The very important thing to note about ground mounted verticals is that....as common sense would tell you.....plain old dirt is nowhere near as good a conductor of Radio Frequency energy (which is just AC current) as a copper or other metal wire/plate, etc. This is why a poor/very small radial system is lossy....it is just Ohm's law: dirt has more resistance than wire.....so you want a lot of wires for the current to flow in to reduce the ground SYSTEM resistance.   As a gross generalization, nobody in their right mind would fill a large PVC pipe with dirt and use it for one side of a dipole instead of a copper wire. A radial system is in the same situation, but with a much larger area.....the game is to make the energy flow in a low resistance piece of wire instead of dirt.

On receive, an antenna is simply operating in a reciprocal mode to transmit. The radio waves in the air flow over the antenna and generate currents in it that are taken to the receiver for detecting.

Again the foregoing is a VERY SIMPLISTIC, GENERALIZATION to help a new ham.....this is Not an IEEE paper for the "experts" on the site; no need to nick pick.  I am sure you will get some long, fairly technical comments to your question which may further help. I am just trying to answer your BASIC question.

You are to be commended for asking that question. There is a TON to learn in this game and your curiosity will be your friend in the long run.
You appear to have an interest in antennas; I would strongly recommend picking up a copy of the ARRL Antenna Book and putting into some book time; I suspect you will enjoy it. You can get an old one, even a 30 year old Cheap copy of the ARRL Antenna Book off of Ebay is still fine for basic theory. There are a lot of myths and mis-information floating around about antennas and antenna theory and a few blurbs off a website is not adequate. The Antenna Book will give you correct information and there are a lot of graphical examples that help understanding a lot. Antenna theory is not difficult but it is not intuitive in many cases. Your antenna is what connects your radio to the world; the more you know about how to maximize it the better your station will be. A $4,000 radio connected to a crappy antenna is still a crappy station! The more you know about antennas the more you will ultimately enjoy the hobby due to a stronger signal.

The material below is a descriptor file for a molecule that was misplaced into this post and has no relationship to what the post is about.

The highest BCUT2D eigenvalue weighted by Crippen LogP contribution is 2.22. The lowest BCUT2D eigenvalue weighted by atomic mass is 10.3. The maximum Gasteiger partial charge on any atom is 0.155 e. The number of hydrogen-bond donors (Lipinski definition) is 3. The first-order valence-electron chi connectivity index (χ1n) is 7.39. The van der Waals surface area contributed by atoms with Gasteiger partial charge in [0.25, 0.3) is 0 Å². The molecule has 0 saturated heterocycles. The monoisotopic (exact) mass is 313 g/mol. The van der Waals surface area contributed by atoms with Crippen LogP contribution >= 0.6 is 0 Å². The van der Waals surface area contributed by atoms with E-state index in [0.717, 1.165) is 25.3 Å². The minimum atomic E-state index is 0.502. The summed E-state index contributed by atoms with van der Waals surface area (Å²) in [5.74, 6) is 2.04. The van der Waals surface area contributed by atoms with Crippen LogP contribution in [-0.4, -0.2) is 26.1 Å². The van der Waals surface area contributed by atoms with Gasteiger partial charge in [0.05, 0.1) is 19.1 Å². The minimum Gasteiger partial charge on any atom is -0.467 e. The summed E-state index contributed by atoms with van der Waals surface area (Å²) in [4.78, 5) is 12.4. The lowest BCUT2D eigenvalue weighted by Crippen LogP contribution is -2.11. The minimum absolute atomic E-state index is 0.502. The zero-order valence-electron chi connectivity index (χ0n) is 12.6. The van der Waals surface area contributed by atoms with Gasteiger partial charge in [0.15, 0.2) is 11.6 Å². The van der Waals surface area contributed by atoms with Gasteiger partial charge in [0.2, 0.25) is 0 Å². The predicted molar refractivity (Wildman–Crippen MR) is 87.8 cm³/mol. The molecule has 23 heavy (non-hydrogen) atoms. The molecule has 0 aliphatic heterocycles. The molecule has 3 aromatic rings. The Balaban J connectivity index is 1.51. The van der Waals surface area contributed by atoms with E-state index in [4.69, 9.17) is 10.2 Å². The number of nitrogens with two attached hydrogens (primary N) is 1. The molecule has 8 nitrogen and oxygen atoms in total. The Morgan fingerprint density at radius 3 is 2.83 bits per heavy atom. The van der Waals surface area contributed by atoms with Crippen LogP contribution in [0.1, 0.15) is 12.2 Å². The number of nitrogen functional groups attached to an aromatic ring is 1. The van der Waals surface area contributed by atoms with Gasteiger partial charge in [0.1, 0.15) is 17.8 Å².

73,  K0ZN
« Last Edit: May 18, 2019, 10:34:37 PM by K0ZN » Logged
KE8BGJ
Member

Posts: 5




Ignore
« Reply #8 on: May 18, 2019, 10:45:24 PM »

Lots of great information.  I appreciate the replies.

K0ZN - Excellent explanation! I get it.  Thank you!
Logged
AH7I
Member

Posts: 109


WWW

Ignore
« Reply #9 on: May 19, 2019, 02:33:50 AM »

Hello all.

I just put a 4-BTV vertical in the backyard, complete with many radials.  The question is:

Can someone give a brief overview of how current flows through the radials? Do signals come in through the air, travel down the antenna, down through the radials, absorb into the ground, and then when the polarity switches (because radio waves are AC signals right?), current comes back from the ground and back into the radials.... At some point the incoming signal has to get into the radio.

Sorry for the run-on sentence.  Thanks for your help!

Mike
KE8BGJ

This may help frame things for you.

The radio wave exerts a force on charge in a conductor (your vertical). The charge accelerates. It now has some energy. In order to extract some of that energy we provide something for the charge to push against. That's where the radials come in. As conductors, they have charge to push against. The trunk lid on the police car serves the same purpose for the little vertical you see there.

Think water, water wheel, half a millstone, some barley, another half millstone attached to the earth. We extract energy to grind the grain so we can make our beer. Without that other half millstone to push against we'd get no work.

The vertical is your water wheel. Your radio receiver is the grain. The radials are the millstone attached to the earth.

It's a little more complicated with the radio but conceptually the same. In the antenna the direction of the force is alternating and the energy stored in the radials is returned. Analogy of someone on a swing. The resistance of dragging their feet lightly is the energy going into your receiver. You pushing on one side is radio wave pushing charge in the vertical. The energy stored in the field around the radial wires is the energy when the swing is high opposite to the side you are pushing on.